Most of you probably missed it, but last weekend marked the 8th annual High Plains Lesser Prairie-Chicken Festival in Milnesand, New Mexico (its hard to find, though I’ve put a picture above to help out!).
I’ve been a participant and field trip leader for the festival for many years and it’s one of the highlights of my year — you need to come out and check it out sometime. This portion of New Mexico is the heart of prairie-chicken range in the state and one of the last major strongholds of the species anywhere. The Conservancy and numerous partner organizations have protected thousands of acres in the area to conserve the shortgrass prairie ecosystem at the Milnesand Prairie Preserve and other sites.
The highlight of the festival, as you might guess, is the Lesser Prairie-Chicken. This species, like the several other species of prairie grouse found in North America, is characterized by the group displays of males in the early spring on what is called a “lek.”
Groups of from two to 40 males gather in a specific area and dance, fight and make strange noises, all in the hopes that they will be the one chosen by the female to mate — pretty crazy stuff. Its well worth the slight inconveniences of having to get up before daylight and sit in a van or tent for several hours in temperatures that may be at freezing! Trust me, you’ll never regret the experience. (Word to the wise from a veteran: don’t drink a lot of coffee before heading out to the lek).
A van makes an excellent viewing platform to see the action on the lek, as long as you get there before the action starts. Check out the photo above, which shows how close you are to the birds. Plus, since the windows are down, you can hear all the noises: cackling, “booming”, foot-stomping and wing slapping, just to name a few. Those who watch really closely can sometimes spot a few females wandering around on the lek, apparently totally uninterested in the goings-on. You also get to see and hear the prairie as it comes to life on a spring morning, with lots of other species of birds (like Eastern Meadowlark) and other wildlife around.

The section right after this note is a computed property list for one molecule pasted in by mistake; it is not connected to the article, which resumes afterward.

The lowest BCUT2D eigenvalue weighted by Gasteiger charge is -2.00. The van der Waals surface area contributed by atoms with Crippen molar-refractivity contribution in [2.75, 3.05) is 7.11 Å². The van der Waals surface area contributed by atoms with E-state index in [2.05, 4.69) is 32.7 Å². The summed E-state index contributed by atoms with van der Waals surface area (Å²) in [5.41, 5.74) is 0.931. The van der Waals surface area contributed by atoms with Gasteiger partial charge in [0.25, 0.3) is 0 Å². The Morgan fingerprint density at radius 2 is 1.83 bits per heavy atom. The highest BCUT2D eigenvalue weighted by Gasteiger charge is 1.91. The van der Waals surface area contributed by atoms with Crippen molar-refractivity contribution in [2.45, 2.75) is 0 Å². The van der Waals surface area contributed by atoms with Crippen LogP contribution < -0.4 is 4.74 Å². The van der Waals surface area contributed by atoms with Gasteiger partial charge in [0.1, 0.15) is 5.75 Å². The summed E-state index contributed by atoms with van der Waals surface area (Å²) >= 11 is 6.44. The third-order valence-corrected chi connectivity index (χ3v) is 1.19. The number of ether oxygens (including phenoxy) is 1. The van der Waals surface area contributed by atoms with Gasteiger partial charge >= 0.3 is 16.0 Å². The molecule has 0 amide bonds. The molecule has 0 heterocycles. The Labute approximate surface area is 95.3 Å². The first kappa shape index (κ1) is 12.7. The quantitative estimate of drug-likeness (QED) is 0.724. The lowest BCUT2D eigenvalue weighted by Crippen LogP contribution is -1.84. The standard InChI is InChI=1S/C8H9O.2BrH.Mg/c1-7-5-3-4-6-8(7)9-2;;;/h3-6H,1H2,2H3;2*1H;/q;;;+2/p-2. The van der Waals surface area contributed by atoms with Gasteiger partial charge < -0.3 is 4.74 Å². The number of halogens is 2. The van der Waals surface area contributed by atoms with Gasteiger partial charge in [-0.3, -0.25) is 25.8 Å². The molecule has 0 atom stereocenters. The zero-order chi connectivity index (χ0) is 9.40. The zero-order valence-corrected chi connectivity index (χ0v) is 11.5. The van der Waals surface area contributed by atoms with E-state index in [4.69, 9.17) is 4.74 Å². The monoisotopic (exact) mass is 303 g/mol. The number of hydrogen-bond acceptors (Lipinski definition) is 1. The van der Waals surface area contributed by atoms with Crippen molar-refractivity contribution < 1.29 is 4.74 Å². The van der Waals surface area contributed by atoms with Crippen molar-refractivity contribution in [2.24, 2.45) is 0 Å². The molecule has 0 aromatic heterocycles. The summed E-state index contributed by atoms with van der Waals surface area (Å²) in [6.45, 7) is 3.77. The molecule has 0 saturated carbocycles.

The festival itself is a great experience. Put on by the local community of Milnesand, it’s an opportunity for people to come in from all over New Mexico and other parts of the country to see an area most of us, frankly, would not otherwise get to. In addition to tours of the prairie-chicken leks, there are numerous other activities to explore the surrounding area and learn more about the cultural and natural history of the Llano Estacado or High Plains.
Unfortunately, due to the remote location and lack of facilities, space is limited at the festival and it fills up quickly. So start making your plans now to come out in April 2010! You can find out more information on the High Plains Lesser Prairie-Chicken Festival either from The Nature Conservancy or the New Mexico Game and Fish Department.
(Image credits: Dave Mehlman/TNC.)